Women’s fitness levels have taken a hit during lockdown. Here’s why that’s a problem…
The gender gym gap was on the decline. In 2019, activity levels for women were at a record high, with 211,000 more women being active, according to Sport England. Campaigns like This Girl Can normalised movement for every gender and body type. Even Instagram, which rightfully gets a bad rap for the role it plays in diet culture, began to flourish as a space that encouraged intuitive movement, female confidence and discussing the benefits of sports. And then, lockdown happened.
“For all of us, there’s just been a massive disruption. But certainly, every piece of research shows that disruption is being felt more by women,” says Lisa O’Keefe, director of insight at Sport England. This also means that it’s our fitness levels that have been hit the hardest over the course of the coronavirus pandemic. Stats from This Girl Can, the campaign powered by Sport England, showed that the gap, doubled from 4% to more than 10%, with only 30% of women doing the recommended amount of exercise a week during lockdown 1.
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Why is there a gender gym gap in lockdown?
Unlike what you might see on social media, not everyone has spent their time tracking runs on Strava or doing burpees while following along with an Instagram Live three times a day. If you are still working from home during the pandemic or working on the front line in a hospital, shop or restaurant, you’ll particularly know that your days are the exact opposite of that.
But even those on furlough or who are unemployed are facing barriers when it comes to their fitness, explains Lisa. “We need to stop this idea of ‘doing lockdown the right way’. Everyone is thinking that we have more free time and therefore will be the fittest we’ve ever been. That’s just simply not the experience that people are having,” she says. “If you haven’t got the same choices, access to the gym or the classes, the social group and the structure that you used to, you’ll probably be in a worse position because the motivation and opportunity just isn’t there.”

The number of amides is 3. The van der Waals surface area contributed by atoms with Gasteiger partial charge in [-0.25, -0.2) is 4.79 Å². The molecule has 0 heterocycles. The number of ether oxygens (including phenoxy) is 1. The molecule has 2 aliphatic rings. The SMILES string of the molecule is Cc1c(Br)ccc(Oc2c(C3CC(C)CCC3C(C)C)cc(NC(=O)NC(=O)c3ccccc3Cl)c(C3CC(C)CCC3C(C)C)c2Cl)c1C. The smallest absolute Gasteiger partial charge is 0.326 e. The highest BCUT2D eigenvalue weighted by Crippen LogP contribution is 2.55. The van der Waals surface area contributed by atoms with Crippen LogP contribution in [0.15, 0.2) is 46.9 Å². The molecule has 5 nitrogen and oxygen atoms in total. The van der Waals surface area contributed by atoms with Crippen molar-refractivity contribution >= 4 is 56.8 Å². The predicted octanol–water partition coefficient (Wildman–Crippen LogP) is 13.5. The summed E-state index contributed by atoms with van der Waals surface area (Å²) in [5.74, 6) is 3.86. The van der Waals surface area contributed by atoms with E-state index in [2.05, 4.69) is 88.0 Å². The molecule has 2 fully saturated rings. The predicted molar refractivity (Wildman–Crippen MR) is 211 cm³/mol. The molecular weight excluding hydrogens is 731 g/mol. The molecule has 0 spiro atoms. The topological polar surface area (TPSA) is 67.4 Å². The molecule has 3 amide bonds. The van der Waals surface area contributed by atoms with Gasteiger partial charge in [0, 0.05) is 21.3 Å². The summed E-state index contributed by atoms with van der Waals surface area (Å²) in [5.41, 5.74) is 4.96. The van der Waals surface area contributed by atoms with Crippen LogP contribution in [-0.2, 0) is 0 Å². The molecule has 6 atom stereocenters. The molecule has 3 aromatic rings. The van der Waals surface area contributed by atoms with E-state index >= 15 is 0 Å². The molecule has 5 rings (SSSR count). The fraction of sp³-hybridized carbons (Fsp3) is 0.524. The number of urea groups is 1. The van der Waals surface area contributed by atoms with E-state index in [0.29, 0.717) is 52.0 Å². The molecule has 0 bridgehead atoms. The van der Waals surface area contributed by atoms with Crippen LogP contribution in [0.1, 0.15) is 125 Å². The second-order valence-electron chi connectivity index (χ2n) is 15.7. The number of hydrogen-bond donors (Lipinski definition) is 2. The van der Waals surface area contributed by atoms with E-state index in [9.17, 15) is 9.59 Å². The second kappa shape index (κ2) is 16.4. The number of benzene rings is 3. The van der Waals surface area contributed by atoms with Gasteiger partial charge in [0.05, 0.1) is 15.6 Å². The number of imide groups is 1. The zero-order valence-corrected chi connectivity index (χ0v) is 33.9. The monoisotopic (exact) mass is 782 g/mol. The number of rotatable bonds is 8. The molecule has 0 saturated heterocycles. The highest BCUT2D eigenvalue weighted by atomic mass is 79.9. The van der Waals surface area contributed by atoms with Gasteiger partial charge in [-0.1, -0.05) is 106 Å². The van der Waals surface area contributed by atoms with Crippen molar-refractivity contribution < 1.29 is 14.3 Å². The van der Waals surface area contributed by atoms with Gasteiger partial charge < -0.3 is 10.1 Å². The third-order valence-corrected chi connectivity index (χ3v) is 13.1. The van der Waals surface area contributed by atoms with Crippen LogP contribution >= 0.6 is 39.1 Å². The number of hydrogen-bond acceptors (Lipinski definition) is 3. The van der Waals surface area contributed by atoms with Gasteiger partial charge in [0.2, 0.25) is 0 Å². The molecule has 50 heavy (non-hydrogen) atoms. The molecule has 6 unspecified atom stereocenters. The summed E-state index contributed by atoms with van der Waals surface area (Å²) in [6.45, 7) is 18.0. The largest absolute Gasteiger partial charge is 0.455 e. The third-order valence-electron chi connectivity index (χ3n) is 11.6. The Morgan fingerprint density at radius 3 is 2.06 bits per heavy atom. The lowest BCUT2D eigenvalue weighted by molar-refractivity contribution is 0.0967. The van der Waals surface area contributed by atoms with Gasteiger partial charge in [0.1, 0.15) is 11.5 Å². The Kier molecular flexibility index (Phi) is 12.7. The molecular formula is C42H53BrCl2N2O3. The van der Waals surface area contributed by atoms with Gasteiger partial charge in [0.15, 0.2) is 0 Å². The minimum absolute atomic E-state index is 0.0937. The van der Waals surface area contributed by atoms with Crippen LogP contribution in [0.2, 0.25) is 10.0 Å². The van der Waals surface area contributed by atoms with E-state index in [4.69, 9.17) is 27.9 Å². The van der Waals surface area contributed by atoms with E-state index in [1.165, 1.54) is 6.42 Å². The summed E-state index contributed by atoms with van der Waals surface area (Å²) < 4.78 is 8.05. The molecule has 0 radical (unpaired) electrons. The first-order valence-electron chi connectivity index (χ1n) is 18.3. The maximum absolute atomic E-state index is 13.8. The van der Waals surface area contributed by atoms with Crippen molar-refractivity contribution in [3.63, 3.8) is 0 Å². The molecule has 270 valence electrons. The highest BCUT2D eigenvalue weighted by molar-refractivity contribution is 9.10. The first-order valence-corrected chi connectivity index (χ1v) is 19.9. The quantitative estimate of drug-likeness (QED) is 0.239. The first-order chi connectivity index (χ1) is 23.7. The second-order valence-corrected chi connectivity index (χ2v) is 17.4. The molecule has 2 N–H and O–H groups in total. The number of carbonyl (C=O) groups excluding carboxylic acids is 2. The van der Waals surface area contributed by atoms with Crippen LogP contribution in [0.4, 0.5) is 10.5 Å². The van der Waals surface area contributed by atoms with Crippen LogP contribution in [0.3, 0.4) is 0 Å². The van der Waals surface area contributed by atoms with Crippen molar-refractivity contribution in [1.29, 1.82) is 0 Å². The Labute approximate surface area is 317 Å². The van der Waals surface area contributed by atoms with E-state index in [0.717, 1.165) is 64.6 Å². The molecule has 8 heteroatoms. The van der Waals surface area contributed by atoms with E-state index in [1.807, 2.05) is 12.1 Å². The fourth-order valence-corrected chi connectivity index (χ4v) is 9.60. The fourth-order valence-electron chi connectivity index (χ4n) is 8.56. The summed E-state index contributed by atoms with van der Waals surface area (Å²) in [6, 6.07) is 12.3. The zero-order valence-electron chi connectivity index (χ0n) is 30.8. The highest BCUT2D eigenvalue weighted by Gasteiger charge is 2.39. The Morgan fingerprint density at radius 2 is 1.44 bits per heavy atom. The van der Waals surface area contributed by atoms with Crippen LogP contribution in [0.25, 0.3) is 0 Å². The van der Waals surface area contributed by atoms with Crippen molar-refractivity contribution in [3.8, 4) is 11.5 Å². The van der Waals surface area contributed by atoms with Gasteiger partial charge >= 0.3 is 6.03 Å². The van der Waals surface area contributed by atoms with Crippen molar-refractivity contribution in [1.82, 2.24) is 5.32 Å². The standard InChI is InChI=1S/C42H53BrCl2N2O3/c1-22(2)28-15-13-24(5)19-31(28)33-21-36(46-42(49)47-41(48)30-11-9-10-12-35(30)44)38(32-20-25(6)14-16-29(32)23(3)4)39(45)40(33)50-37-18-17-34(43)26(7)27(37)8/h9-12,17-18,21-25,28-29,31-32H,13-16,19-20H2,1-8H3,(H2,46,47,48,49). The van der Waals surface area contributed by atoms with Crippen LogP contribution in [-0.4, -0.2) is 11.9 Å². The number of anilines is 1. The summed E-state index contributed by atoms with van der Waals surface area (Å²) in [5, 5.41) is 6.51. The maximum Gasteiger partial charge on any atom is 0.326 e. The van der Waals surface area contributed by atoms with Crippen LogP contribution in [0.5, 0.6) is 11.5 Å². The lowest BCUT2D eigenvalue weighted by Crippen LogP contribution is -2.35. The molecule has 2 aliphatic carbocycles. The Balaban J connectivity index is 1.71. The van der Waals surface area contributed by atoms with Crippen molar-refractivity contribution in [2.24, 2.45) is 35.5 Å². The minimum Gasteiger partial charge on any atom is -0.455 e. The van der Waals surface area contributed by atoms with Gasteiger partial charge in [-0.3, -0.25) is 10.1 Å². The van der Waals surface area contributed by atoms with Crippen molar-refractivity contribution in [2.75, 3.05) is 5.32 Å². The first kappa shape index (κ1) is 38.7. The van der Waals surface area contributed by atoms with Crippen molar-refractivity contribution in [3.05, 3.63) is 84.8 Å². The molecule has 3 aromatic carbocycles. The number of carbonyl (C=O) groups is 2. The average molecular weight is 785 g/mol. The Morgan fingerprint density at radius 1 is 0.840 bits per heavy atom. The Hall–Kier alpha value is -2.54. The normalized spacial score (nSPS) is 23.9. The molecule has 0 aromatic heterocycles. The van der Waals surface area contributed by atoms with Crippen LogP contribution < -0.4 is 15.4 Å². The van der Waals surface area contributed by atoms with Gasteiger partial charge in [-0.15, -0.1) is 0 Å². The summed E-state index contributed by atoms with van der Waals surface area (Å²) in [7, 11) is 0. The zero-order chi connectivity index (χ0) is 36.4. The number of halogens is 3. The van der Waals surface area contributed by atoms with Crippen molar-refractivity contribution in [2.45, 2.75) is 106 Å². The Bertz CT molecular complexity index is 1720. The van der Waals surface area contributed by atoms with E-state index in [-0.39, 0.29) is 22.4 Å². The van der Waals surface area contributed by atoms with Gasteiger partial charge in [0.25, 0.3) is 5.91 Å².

Even for those who are managing to find time or motivation to exercise, the amount and intensity of activity is probably lowered right now, Lisa points out. “Unless the activity you did prior to lockdown was walking, cycling or running, let’s face it, you’re probably going to be less satisfied with the activity that you can do during this time,” she says. “You’re not going to be able to do the same activity, you may not be feeling the same buzz or intensity from whatever you replace it with, you might have lost that kind of social group that you do it with and you might have lost that structure to your day.”
This is particularly true for women, who make up 80% of group exercise class participants, and list group motivation and the social aspect of exercise as a key way to get started. After all, there’s only so much enjoyment you can get out of a Zoom class, and that’s assuming people have access to these things.
Who is experiencing the gender gap the most?
No, it’s not just full-time worker, mothers and carers who’s exercise regime have taken a hit. There is a racial difference that is crucial to talk about, too. This relates to the fact that, pre-coronavirus, non-white women already had the lowest activity levels, and this has only been enhanced during lockdown, explains Lisa.